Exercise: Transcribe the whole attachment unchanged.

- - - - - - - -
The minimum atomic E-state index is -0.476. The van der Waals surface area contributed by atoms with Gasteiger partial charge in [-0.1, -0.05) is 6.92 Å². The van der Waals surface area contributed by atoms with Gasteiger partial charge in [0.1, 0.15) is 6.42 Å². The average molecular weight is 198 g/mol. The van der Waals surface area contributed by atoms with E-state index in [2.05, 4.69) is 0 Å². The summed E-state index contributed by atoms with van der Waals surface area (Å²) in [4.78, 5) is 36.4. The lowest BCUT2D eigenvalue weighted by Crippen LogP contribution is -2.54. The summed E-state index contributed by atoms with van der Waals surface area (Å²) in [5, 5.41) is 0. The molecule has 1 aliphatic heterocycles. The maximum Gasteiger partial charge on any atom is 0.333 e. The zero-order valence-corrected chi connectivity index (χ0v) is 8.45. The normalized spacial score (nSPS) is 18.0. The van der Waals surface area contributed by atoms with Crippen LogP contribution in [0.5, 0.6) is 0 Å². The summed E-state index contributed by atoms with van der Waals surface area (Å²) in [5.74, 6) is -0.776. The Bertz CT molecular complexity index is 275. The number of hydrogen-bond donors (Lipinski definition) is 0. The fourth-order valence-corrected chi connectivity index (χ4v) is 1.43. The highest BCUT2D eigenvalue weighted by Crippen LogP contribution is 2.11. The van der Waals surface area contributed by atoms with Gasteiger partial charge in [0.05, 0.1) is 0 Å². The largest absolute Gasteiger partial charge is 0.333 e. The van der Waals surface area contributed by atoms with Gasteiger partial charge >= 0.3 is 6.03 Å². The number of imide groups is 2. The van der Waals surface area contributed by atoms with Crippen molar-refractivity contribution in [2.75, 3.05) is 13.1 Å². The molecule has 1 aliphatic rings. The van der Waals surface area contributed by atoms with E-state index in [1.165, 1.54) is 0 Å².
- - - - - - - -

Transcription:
The minimum atomic E-state index is -0.476. The van der Waals surface area contributed by atoms with Gasteiger partial charge in [-0.1, -0.05) is 6.92 Å². The van der Waals surface area contributed by atoms with Gasteiger partial charge in [0.1, 0.15) is 6.42 Å². The average molecular weight is 198 g/mol. The van der Waals surface area contributed by atoms with E-state index in [2.05, 4.69) is 0 Å². The summed E-state index contributed by atoms with van der Waals surface area (Å²) in [4.78, 5) is 36.4. The lowest BCUT2D eigenvalue weighted by Crippen LogP contribution is -2.54. The summed E-state index contributed by atoms with van der Waals surface area (Å²) in [5, 5.41) is 0. The molecule has 1 aliphatic heterocycles. The maximum Gasteiger partial charge on any atom is 0.333 e. The zero-order valence-corrected chi connectivity index (χ0v) is 8.45. The normalized spacial score (nSPS) is 18.0. The van der Waals surface area contributed by atoms with Crippen LogP contribution in [0.5, 0.6) is 0 Å². The summed E-state index contributed by atoms with van der Waals surface area (Å²) in [5.74, 6) is -0.776. The Bertz CT molecular complexity index is 275. The number of hydrogen-bond donors (Lipinski definition) is 0. The fourth-order valence-corrected chi connectivity index (χ4v) is 1.43. The highest BCUT2D eigenvalue weighted by Crippen LogP contribution is 2.11. The van der Waals surface area contributed by atoms with Gasteiger partial charge in [0.05, 0.1) is 0 Å². The largest absolute Gasteiger partial charge is 0.333 e. The van der Waals surface area contributed by atoms with Gasteiger partial charge >= 0.3 is 6.03 Å². The number of imide groups is 2. The van der Waals surface area contributed by atoms with Crippen molar-refractivity contribution in [2.75, 3.05) is 13.1 Å². The molecule has 1 aliphatic rings. The van der Waals surface area contributed by atoms with E-state index in [1.165, 1.54) is 0 Å².